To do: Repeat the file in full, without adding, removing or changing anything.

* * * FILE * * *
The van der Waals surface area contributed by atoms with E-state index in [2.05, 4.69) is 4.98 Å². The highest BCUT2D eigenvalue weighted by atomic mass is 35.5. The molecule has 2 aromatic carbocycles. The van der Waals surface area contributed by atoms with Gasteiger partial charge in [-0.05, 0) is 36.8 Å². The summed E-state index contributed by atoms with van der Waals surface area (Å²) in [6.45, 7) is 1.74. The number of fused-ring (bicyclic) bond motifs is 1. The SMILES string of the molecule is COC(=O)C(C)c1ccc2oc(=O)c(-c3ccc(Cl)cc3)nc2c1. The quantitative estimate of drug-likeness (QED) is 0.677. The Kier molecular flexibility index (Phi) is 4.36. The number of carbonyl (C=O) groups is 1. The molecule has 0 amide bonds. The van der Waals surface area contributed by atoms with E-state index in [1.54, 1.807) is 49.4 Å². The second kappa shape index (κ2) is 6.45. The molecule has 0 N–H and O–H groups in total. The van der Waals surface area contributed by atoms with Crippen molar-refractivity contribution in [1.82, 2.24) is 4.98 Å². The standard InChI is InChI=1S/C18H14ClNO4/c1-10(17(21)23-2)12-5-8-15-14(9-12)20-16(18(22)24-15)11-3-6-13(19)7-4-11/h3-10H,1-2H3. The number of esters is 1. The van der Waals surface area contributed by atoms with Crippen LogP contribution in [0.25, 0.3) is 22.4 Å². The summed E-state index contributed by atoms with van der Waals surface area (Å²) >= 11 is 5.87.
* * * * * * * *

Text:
The van der Waals surface area contributed by atoms with E-state index in [2.05, 4.69) is 4.98 Å². The highest BCUT2D eigenvalue weighted by atomic mass is 35.5. The molecule has 2 aromatic carbocycles. The van der Waals surface area contributed by atoms with Gasteiger partial charge in [-0.05, 0) is 36.8 Å². The summed E-state index contributed by atoms with van der Waals surface area (Å²) in [6.45, 7) is 1.74. The number of fused-ring (bicyclic) bond motifs is 1. The SMILES string of the molecule is COC(=O)C(C)c1ccc2oc(=O)c(-c3ccc(Cl)cc3)nc2c1. The quantitative estimate of drug-likeness (QED) is 0.677. The Kier molecular flexibility index (Phi) is 4.36. The number of carbonyl (C=O) groups is 1. The molecule has 0 amide bonds. The van der Waals surface area contributed by atoms with E-state index in [1.54, 1.807) is 49.4 Å². The second kappa shape index (κ2) is 6.45. The molecule has 0 N–H and O–H groups in total. The van der Waals surface area contributed by atoms with Crippen molar-refractivity contribution in [1.82, 2.24) is 4.98 Å². The standard InChI is InChI=1S/C18H14ClNO4/c1-10(17(21)23-2)12-5-8-15-14(9-12)20-16(18(22)24-15)11-3-6-13(19)7-4-11/h3-10H,1-2H3. The number of esters is 1. The van der Waals surface area contributed by atoms with Crippen LogP contribution in [0.25, 0.3) is 22.4 Å². The summed E-state index contributed by atoms with van der Waals surface area (Å²) >= 11 is 5.87.